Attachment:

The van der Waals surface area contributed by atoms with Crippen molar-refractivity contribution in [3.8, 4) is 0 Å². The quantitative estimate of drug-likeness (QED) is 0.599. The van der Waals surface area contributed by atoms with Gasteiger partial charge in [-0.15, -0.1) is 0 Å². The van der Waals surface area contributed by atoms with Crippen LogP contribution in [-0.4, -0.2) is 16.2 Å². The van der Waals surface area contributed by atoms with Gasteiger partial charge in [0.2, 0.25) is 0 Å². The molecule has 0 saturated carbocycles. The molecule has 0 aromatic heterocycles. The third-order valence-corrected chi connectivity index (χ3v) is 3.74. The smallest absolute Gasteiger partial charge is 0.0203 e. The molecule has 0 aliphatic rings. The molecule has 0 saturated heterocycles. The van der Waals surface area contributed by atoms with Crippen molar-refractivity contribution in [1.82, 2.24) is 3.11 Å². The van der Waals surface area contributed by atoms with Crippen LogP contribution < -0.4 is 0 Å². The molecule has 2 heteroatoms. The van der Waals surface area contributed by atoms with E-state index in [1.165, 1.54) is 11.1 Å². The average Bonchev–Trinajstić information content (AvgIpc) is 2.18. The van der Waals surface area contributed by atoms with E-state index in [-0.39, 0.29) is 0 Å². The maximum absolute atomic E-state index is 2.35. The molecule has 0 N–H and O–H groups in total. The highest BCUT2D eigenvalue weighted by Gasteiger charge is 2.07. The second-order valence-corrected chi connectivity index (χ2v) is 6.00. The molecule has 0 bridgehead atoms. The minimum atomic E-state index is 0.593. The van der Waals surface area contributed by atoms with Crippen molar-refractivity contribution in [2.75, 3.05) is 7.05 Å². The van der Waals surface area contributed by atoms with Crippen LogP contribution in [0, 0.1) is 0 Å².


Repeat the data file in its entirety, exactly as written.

The van der Waals surface area contributed by atoms with Crippen molar-refractivity contribution in [3.8, 4) is 0 Å². The quantitative estimate of drug-likeness (QED) is 0.599. The van der Waals surface area contributed by atoms with Gasteiger partial charge in [-0.15, -0.1) is 0 Å². The van der Waals surface area contributed by atoms with Crippen LogP contribution in [-0.4, -0.2) is 16.2 Å². The van der Waals surface area contributed by atoms with Gasteiger partial charge in [0.2, 0.25) is 0 Å². The molecule has 0 saturated carbocycles. The molecule has 0 aromatic heterocycles. The third-order valence-corrected chi connectivity index (χ3v) is 3.74. The smallest absolute Gasteiger partial charge is 0.0203 e. The molecule has 0 aliphatic rings. The molecule has 0 saturated heterocycles. The van der Waals surface area contributed by atoms with Crippen molar-refractivity contribution in [1.82, 2.24) is 3.11 Å². The van der Waals surface area contributed by atoms with Crippen LogP contribution < -0.4 is 0 Å². The molecule has 2 heteroatoms. The van der Waals surface area contributed by atoms with E-state index in [1.165, 1.54) is 11.1 Å². The average Bonchev–Trinajstić information content (AvgIpc) is 2.18. The van der Waals surface area contributed by atoms with E-state index in [-0.39, 0.29) is 0 Å². The maximum absolute atomic E-state index is 2.35. The molecule has 0 N–H and O–H groups in total. The highest BCUT2D eigenvalue weighted by Gasteiger charge is 2.07. The second-order valence-corrected chi connectivity index (χ2v) is 6.00. The molecule has 0 bridgehead atoms. The minimum atomic E-state index is 0.593. The van der Waals surface area contributed by atoms with Crippen molar-refractivity contribution in [2.75, 3.05) is 7.05 Å². The van der Waals surface area contributed by atoms with Crippen LogP contribution in [0, 0.1) is 0 Å².